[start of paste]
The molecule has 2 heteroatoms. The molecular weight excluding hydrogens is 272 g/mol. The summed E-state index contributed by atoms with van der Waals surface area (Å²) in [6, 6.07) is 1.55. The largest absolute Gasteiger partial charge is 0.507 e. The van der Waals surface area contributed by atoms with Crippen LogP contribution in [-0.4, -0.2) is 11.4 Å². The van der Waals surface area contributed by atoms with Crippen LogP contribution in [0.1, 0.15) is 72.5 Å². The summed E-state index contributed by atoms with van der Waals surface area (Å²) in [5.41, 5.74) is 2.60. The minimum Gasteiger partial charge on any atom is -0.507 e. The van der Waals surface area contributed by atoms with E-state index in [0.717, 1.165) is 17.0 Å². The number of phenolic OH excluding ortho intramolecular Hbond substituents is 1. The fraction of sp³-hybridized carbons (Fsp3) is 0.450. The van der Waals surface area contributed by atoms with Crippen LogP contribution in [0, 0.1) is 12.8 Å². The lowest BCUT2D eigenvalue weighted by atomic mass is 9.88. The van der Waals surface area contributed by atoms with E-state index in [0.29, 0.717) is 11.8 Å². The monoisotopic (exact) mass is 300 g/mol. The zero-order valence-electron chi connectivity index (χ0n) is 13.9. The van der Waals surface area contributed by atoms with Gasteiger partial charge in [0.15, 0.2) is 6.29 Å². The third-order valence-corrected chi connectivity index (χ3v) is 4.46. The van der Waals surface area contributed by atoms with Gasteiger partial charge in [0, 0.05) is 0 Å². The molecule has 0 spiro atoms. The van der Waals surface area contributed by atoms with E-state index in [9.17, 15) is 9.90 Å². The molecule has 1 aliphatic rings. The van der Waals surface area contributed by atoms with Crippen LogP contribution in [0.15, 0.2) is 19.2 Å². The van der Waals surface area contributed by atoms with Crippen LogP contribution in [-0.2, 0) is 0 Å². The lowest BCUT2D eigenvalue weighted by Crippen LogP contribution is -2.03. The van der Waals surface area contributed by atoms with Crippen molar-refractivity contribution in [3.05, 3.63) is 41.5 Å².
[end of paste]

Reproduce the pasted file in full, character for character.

The molecule has 2 heteroatoms. The molecular weight excluding hydrogens is 272 g/mol. The summed E-state index contributed by atoms with van der Waals surface area (Å²) in [6, 6.07) is 1.55. The largest absolute Gasteiger partial charge is 0.507 e. The van der Waals surface area contributed by atoms with Crippen LogP contribution in [-0.4, -0.2) is 11.4 Å². The van der Waals surface area contributed by atoms with Crippen LogP contribution in [0.1, 0.15) is 72.5 Å². The summed E-state index contributed by atoms with van der Waals surface area (Å²) in [5.41, 5.74) is 2.60. The minimum Gasteiger partial charge on any atom is -0.507 e. The van der Waals surface area contributed by atoms with E-state index in [0.717, 1.165) is 17.0 Å². The number of phenolic OH excluding ortho intramolecular Hbond substituents is 1. The fraction of sp³-hybridized carbons (Fsp3) is 0.450. The van der Waals surface area contributed by atoms with Crippen LogP contribution in [0, 0.1) is 12.8 Å². The lowest BCUT2D eigenvalue weighted by atomic mass is 9.88. The van der Waals surface area contributed by atoms with E-state index in [0.29, 0.717) is 11.8 Å². The monoisotopic (exact) mass is 300 g/mol. The zero-order valence-electron chi connectivity index (χ0n) is 13.9. The van der Waals surface area contributed by atoms with Gasteiger partial charge in [0.15, 0.2) is 6.29 Å². The third-order valence-corrected chi connectivity index (χ3v) is 4.46. The van der Waals surface area contributed by atoms with Gasteiger partial charge in [0, 0.05) is 0 Å². The molecule has 0 spiro atoms. The van der Waals surface area contributed by atoms with E-state index in [9.17, 15) is 9.90 Å². The molecule has 1 aliphatic rings. The van der Waals surface area contributed by atoms with Crippen LogP contribution in [0.15, 0.2) is 19.2 Å². The van der Waals surface area contributed by atoms with Crippen LogP contribution in [-0.2, 0) is 0 Å². The lowest BCUT2D eigenvalue weighted by Crippen LogP contribution is -2.03. The van der Waals surface area contributed by atoms with Crippen molar-refractivity contribution in [3.05, 3.63) is 41.5 Å².